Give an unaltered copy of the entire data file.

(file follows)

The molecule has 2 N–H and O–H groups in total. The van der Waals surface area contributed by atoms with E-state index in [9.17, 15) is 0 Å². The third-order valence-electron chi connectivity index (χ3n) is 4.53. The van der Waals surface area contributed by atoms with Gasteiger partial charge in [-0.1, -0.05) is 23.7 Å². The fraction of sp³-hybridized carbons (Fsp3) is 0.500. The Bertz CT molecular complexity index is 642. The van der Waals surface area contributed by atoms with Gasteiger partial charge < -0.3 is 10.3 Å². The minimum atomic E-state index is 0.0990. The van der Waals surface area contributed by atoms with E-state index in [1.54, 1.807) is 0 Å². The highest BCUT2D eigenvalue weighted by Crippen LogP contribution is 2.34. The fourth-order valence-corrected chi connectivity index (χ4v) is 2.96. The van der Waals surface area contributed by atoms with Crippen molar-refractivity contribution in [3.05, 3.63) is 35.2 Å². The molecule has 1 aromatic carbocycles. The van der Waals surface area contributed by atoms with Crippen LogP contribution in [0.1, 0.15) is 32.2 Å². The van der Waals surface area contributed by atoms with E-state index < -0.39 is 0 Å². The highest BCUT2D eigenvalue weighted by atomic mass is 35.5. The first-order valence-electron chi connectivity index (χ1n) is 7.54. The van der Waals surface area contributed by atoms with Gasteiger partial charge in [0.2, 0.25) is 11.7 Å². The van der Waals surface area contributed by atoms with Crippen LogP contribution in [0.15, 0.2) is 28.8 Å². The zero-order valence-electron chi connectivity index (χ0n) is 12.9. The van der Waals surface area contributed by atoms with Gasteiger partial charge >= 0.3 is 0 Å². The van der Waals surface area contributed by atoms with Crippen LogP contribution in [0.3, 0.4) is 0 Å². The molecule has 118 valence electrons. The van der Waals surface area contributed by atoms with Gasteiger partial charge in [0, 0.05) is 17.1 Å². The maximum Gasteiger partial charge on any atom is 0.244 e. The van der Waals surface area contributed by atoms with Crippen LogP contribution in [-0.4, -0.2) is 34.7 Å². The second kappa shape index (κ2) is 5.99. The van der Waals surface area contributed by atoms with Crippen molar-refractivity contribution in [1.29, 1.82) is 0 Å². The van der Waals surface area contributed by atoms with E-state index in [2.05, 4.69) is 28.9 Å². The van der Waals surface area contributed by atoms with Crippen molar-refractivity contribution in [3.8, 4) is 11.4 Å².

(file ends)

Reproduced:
The molecule has 2 N–H and O–H groups in total. The van der Waals surface area contributed by atoms with E-state index in [9.17, 15) is 0 Å². The third-order valence-electron chi connectivity index (χ3n) is 4.53. The van der Waals surface area contributed by atoms with Gasteiger partial charge in [-0.1, -0.05) is 23.7 Å². The fraction of sp³-hybridized carbons (Fsp3) is 0.500. The Bertz CT molecular complexity index is 642. The van der Waals surface area contributed by atoms with Gasteiger partial charge < -0.3 is 10.3 Å². The minimum atomic E-state index is 0.0990. The van der Waals surface area contributed by atoms with E-state index in [1.54, 1.807) is 0 Å². The highest BCUT2D eigenvalue weighted by Crippen LogP contribution is 2.34. The fourth-order valence-corrected chi connectivity index (χ4v) is 2.96. The van der Waals surface area contributed by atoms with Crippen molar-refractivity contribution in [3.05, 3.63) is 35.2 Å². The molecule has 1 aromatic carbocycles. The van der Waals surface area contributed by atoms with Crippen LogP contribution in [0.1, 0.15) is 32.2 Å². The van der Waals surface area contributed by atoms with E-state index < -0.39 is 0 Å². The highest BCUT2D eigenvalue weighted by atomic mass is 35.5. The first-order valence-electron chi connectivity index (χ1n) is 7.54. The van der Waals surface area contributed by atoms with Gasteiger partial charge in [0.2, 0.25) is 11.7 Å². The van der Waals surface area contributed by atoms with Crippen LogP contribution in [0.15, 0.2) is 28.8 Å². The zero-order valence-electron chi connectivity index (χ0n) is 12.9. The van der Waals surface area contributed by atoms with Gasteiger partial charge >= 0.3 is 0 Å². The van der Waals surface area contributed by atoms with Crippen LogP contribution in [0.3, 0.4) is 0 Å². The molecule has 118 valence electrons. The van der Waals surface area contributed by atoms with Gasteiger partial charge in [0, 0.05) is 17.1 Å². The maximum Gasteiger partial charge on any atom is 0.244 e. The van der Waals surface area contributed by atoms with Crippen LogP contribution in [-0.4, -0.2) is 34.7 Å². The second kappa shape index (κ2) is 5.99. The van der Waals surface area contributed by atoms with Crippen molar-refractivity contribution in [1.29, 1.82) is 0 Å². The van der Waals surface area contributed by atoms with E-state index in [2.05, 4.69) is 28.9 Å². The van der Waals surface area contributed by atoms with Crippen molar-refractivity contribution in [3.8, 4) is 11.4 Å².